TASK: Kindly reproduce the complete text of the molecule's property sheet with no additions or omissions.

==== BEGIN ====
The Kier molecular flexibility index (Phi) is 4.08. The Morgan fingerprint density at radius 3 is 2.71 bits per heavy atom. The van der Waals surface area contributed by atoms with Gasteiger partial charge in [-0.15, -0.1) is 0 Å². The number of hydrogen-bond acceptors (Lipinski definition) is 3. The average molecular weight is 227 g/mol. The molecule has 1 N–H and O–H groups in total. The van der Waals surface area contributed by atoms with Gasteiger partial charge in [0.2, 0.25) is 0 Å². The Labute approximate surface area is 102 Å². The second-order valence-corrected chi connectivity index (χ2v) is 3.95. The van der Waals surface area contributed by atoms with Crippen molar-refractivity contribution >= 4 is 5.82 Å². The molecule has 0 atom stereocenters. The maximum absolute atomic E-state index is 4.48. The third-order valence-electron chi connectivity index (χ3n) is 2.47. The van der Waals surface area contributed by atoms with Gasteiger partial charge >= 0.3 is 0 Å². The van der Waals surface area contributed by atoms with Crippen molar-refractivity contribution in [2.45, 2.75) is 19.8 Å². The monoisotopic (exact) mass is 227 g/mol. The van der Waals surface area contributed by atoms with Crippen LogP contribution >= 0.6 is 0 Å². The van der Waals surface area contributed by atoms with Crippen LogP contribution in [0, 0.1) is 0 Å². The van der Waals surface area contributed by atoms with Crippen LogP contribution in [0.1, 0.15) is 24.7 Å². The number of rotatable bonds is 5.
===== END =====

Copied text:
The Kier molecular flexibility index (Phi) is 4.08. The Morgan fingerprint density at radius 3 is 2.71 bits per heavy atom. The van der Waals surface area contributed by atoms with Gasteiger partial charge in [-0.15, -0.1) is 0 Å². The number of hydrogen-bond acceptors (Lipinski definition) is 3. The average molecular weight is 227 g/mol. The molecule has 1 N–H and O–H groups in total. The van der Waals surface area contributed by atoms with Gasteiger partial charge in [0.2, 0.25) is 0 Å². The Labute approximate surface area is 102 Å². The second-order valence-corrected chi connectivity index (χ2v) is 3.95. The van der Waals surface area contributed by atoms with Crippen molar-refractivity contribution >= 4 is 5.82 Å². The molecule has 0 atom stereocenters. The maximum absolute atomic E-state index is 4.48. The third-order valence-electron chi connectivity index (χ3n) is 2.47. The van der Waals surface area contributed by atoms with Gasteiger partial charge >= 0.3 is 0 Å². The van der Waals surface area contributed by atoms with Crippen molar-refractivity contribution in [2.45, 2.75) is 19.8 Å². The monoisotopic (exact) mass is 227 g/mol. The van der Waals surface area contributed by atoms with Crippen LogP contribution >= 0.6 is 0 Å². The van der Waals surface area contributed by atoms with Crippen LogP contribution in [0, 0.1) is 0 Å². The van der Waals surface area contributed by atoms with Crippen LogP contribution in [0.1, 0.15) is 24.7 Å². The number of rotatable bonds is 5.